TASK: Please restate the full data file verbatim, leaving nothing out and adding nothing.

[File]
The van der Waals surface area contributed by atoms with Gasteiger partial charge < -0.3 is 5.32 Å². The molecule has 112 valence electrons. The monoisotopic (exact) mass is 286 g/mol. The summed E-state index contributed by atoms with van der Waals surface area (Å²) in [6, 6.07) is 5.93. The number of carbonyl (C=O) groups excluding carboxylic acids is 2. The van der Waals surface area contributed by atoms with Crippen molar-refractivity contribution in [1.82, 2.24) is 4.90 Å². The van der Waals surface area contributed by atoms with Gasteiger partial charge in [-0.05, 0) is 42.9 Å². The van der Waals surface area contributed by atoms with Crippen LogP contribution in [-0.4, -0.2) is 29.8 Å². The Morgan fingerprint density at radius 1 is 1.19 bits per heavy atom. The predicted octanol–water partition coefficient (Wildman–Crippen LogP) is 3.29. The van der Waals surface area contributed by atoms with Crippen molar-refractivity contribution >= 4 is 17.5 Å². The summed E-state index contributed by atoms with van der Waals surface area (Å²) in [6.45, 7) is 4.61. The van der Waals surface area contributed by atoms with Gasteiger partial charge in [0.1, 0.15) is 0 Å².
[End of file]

The van der Waals surface area contributed by atoms with Gasteiger partial charge < -0.3 is 5.32 Å². The molecule has 112 valence electrons. The monoisotopic (exact) mass is 286 g/mol. The summed E-state index contributed by atoms with van der Waals surface area (Å²) in [6, 6.07) is 5.93. The number of carbonyl (C=O) groups excluding carboxylic acids is 2. The van der Waals surface area contributed by atoms with Crippen molar-refractivity contribution in [1.82, 2.24) is 4.90 Å². The van der Waals surface area contributed by atoms with Gasteiger partial charge in [-0.05, 0) is 42.9 Å². The van der Waals surface area contributed by atoms with Crippen LogP contribution in [-0.4, -0.2) is 29.8 Å². The Morgan fingerprint density at radius 1 is 1.19 bits per heavy atom. The predicted octanol–water partition coefficient (Wildman–Crippen LogP) is 3.29. The van der Waals surface area contributed by atoms with Crippen molar-refractivity contribution >= 4 is 17.5 Å². The summed E-state index contributed by atoms with van der Waals surface area (Å²) in [6.45, 7) is 4.61. The van der Waals surface area contributed by atoms with Gasteiger partial charge in [0.1, 0.15) is 0 Å².